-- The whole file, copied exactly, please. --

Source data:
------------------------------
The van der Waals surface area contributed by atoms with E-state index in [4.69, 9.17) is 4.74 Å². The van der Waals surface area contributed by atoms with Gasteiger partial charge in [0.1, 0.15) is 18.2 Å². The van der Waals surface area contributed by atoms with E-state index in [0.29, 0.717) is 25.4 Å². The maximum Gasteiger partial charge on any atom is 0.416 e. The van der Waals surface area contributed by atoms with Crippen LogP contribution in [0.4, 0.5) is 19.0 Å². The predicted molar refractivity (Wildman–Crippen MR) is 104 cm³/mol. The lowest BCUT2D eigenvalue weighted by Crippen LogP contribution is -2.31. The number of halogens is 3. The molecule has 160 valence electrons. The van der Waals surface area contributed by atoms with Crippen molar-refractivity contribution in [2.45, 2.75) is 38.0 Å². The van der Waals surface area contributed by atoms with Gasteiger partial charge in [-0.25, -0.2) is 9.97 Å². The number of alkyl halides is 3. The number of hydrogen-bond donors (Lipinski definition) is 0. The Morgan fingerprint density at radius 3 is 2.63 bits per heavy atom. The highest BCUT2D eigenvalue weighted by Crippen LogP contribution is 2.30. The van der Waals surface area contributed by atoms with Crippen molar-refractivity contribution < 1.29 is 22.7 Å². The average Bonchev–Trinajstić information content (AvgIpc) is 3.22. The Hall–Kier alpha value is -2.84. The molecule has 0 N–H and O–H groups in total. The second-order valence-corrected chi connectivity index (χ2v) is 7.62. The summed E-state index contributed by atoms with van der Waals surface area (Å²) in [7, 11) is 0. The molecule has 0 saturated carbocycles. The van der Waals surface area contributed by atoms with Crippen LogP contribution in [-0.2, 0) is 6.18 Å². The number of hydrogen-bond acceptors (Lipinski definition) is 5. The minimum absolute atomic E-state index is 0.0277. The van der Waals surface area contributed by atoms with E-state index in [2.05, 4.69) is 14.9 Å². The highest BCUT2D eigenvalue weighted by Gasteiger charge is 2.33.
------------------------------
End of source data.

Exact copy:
The van der Waals surface area contributed by atoms with E-state index in [4.69, 9.17) is 4.74 Å². The van der Waals surface area contributed by atoms with Gasteiger partial charge in [0.1, 0.15) is 18.2 Å². The van der Waals surface area contributed by atoms with E-state index in [0.29, 0.717) is 25.4 Å². The maximum Gasteiger partial charge on any atom is 0.416 e. The van der Waals surface area contributed by atoms with Crippen LogP contribution in [0.4, 0.5) is 19.0 Å². The predicted molar refractivity (Wildman–Crippen MR) is 104 cm³/mol. The lowest BCUT2D eigenvalue weighted by Crippen LogP contribution is -2.31. The number of halogens is 3. The molecule has 160 valence electrons. The van der Waals surface area contributed by atoms with Crippen molar-refractivity contribution in [2.45, 2.75) is 38.0 Å². The van der Waals surface area contributed by atoms with Gasteiger partial charge in [-0.25, -0.2) is 9.97 Å². The number of alkyl halides is 3. The number of hydrogen-bond donors (Lipinski definition) is 0. The Morgan fingerprint density at radius 3 is 2.63 bits per heavy atom. The highest BCUT2D eigenvalue weighted by Crippen LogP contribution is 2.30. The van der Waals surface area contributed by atoms with Crippen molar-refractivity contribution < 1.29 is 22.7 Å². The average Bonchev–Trinajstić information content (AvgIpc) is 3.22. The Hall–Kier alpha value is -2.84. The molecule has 0 N–H and O–H groups in total. The second-order valence-corrected chi connectivity index (χ2v) is 7.62. The summed E-state index contributed by atoms with van der Waals surface area (Å²) in [7, 11) is 0. The molecule has 0 saturated carbocycles. The van der Waals surface area contributed by atoms with Crippen LogP contribution in [-0.2, 0) is 6.18 Å². The number of hydrogen-bond acceptors (Lipinski definition) is 5. The minimum absolute atomic E-state index is 0.0277. The van der Waals surface area contributed by atoms with E-state index in [2.05, 4.69) is 14.9 Å². The highest BCUT2D eigenvalue weighted by Gasteiger charge is 2.33.